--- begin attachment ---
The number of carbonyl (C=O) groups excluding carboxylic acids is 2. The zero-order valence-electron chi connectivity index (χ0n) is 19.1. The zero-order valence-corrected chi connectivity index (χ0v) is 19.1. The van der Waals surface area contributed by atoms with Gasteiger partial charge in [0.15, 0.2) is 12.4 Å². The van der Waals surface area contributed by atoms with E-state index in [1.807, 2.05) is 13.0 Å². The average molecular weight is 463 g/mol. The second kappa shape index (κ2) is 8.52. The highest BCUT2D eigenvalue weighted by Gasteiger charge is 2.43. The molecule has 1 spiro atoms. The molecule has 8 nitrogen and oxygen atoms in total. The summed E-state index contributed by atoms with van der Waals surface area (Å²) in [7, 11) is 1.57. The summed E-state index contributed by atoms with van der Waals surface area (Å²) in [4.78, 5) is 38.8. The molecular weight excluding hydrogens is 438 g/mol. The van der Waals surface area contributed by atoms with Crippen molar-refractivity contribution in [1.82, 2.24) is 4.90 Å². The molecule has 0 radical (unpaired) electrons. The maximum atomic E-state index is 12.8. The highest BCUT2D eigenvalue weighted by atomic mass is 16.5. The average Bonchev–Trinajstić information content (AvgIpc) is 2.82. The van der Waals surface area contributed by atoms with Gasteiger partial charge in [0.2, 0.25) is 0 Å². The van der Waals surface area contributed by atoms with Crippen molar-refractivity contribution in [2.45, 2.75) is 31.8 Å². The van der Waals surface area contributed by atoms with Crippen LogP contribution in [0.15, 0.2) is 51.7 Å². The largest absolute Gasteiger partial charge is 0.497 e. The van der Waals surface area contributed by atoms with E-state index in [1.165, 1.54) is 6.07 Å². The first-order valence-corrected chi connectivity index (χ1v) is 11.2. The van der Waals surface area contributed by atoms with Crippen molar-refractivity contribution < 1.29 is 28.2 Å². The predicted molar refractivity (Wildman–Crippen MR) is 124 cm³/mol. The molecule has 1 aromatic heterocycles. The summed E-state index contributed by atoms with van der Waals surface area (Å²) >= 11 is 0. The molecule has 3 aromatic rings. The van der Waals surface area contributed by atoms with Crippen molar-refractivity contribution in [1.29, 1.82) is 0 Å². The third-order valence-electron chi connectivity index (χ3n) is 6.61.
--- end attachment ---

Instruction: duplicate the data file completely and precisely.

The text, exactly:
The number of carbonyl (C=O) groups excluding carboxylic acids is 2. The zero-order valence-electron chi connectivity index (χ0n) is 19.1. The zero-order valence-corrected chi connectivity index (χ0v) is 19.1. The van der Waals surface area contributed by atoms with Gasteiger partial charge in [0.15, 0.2) is 12.4 Å². The van der Waals surface area contributed by atoms with E-state index in [1.807, 2.05) is 13.0 Å². The average molecular weight is 463 g/mol. The second kappa shape index (κ2) is 8.52. The highest BCUT2D eigenvalue weighted by Gasteiger charge is 2.43. The molecule has 1 spiro atoms. The molecule has 8 nitrogen and oxygen atoms in total. The summed E-state index contributed by atoms with van der Waals surface area (Å²) in [7, 11) is 1.57. The summed E-state index contributed by atoms with van der Waals surface area (Å²) in [4.78, 5) is 38.8. The molecular weight excluding hydrogens is 438 g/mol. The van der Waals surface area contributed by atoms with Crippen molar-refractivity contribution in [1.82, 2.24) is 4.90 Å². The molecule has 0 radical (unpaired) electrons. The maximum atomic E-state index is 12.8. The highest BCUT2D eigenvalue weighted by atomic mass is 16.5. The average Bonchev–Trinajstić information content (AvgIpc) is 2.82. The van der Waals surface area contributed by atoms with Gasteiger partial charge in [0.2, 0.25) is 0 Å². The van der Waals surface area contributed by atoms with Crippen molar-refractivity contribution in [2.45, 2.75) is 31.8 Å². The van der Waals surface area contributed by atoms with Crippen LogP contribution in [0.15, 0.2) is 51.7 Å². The largest absolute Gasteiger partial charge is 0.497 e. The van der Waals surface area contributed by atoms with E-state index in [1.165, 1.54) is 6.07 Å². The first-order valence-corrected chi connectivity index (χ1v) is 11.2. The van der Waals surface area contributed by atoms with Crippen molar-refractivity contribution < 1.29 is 28.2 Å². The predicted molar refractivity (Wildman–Crippen MR) is 124 cm³/mol. The molecule has 1 aromatic heterocycles. The summed E-state index contributed by atoms with van der Waals surface area (Å²) >= 11 is 0. The molecule has 3 aromatic rings. The van der Waals surface area contributed by atoms with Crippen molar-refractivity contribution in [1.29, 1.82) is 0 Å². The third-order valence-electron chi connectivity index (χ3n) is 6.61.